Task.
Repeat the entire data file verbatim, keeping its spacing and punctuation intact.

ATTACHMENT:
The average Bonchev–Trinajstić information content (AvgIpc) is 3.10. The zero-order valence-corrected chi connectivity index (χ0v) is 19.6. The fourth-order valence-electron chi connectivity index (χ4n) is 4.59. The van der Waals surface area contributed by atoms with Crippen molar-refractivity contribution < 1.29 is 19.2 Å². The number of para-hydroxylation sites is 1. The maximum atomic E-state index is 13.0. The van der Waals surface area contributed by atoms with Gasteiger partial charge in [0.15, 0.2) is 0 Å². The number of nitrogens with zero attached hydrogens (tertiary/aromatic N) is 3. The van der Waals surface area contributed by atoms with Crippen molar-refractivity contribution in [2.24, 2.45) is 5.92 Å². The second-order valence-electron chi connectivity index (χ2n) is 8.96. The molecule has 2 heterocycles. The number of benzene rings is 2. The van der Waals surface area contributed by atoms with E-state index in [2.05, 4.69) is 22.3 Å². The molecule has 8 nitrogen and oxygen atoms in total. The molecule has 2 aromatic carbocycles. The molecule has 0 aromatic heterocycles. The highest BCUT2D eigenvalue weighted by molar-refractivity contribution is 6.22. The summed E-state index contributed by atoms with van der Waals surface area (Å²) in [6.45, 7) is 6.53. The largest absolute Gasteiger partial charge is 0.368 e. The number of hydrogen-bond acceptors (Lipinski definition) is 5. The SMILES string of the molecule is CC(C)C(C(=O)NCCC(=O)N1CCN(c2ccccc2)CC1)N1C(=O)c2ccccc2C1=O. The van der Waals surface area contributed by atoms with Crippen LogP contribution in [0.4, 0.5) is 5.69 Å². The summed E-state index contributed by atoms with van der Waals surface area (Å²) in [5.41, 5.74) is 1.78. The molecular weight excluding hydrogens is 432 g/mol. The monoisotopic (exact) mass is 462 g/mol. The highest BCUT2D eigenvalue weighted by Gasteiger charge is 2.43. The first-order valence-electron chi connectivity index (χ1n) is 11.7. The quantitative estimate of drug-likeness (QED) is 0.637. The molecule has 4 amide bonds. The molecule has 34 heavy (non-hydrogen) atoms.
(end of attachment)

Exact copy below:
The average Bonchev–Trinajstić information content (AvgIpc) is 3.10. The zero-order valence-corrected chi connectivity index (χ0v) is 19.6. The fourth-order valence-electron chi connectivity index (χ4n) is 4.59. The van der Waals surface area contributed by atoms with Crippen molar-refractivity contribution < 1.29 is 19.2 Å². The number of para-hydroxylation sites is 1. The maximum atomic E-state index is 13.0. The van der Waals surface area contributed by atoms with Gasteiger partial charge in [0.15, 0.2) is 0 Å². The number of nitrogens with zero attached hydrogens (tertiary/aromatic N) is 3. The van der Waals surface area contributed by atoms with Crippen molar-refractivity contribution in [2.24, 2.45) is 5.92 Å². The second-order valence-electron chi connectivity index (χ2n) is 8.96. The molecule has 2 heterocycles. The number of benzene rings is 2. The van der Waals surface area contributed by atoms with E-state index in [2.05, 4.69) is 22.3 Å². The molecule has 8 nitrogen and oxygen atoms in total. The molecule has 2 aromatic carbocycles. The molecule has 0 aromatic heterocycles. The highest BCUT2D eigenvalue weighted by molar-refractivity contribution is 6.22. The summed E-state index contributed by atoms with van der Waals surface area (Å²) in [6.45, 7) is 6.53. The largest absolute Gasteiger partial charge is 0.368 e. The number of hydrogen-bond acceptors (Lipinski definition) is 5. The SMILES string of the molecule is CC(C)C(C(=O)NCCC(=O)N1CCN(c2ccccc2)CC1)N1C(=O)c2ccccc2C1=O. The van der Waals surface area contributed by atoms with Crippen LogP contribution in [0.4, 0.5) is 5.69 Å². The summed E-state index contributed by atoms with van der Waals surface area (Å²) in [5.41, 5.74) is 1.78. The molecular weight excluding hydrogens is 432 g/mol. The monoisotopic (exact) mass is 462 g/mol. The highest BCUT2D eigenvalue weighted by Gasteiger charge is 2.43. The first-order valence-electron chi connectivity index (χ1n) is 11.7. The quantitative estimate of drug-likeness (QED) is 0.637. The molecule has 4 amide bonds. The molecule has 34 heavy (non-hydrogen) atoms.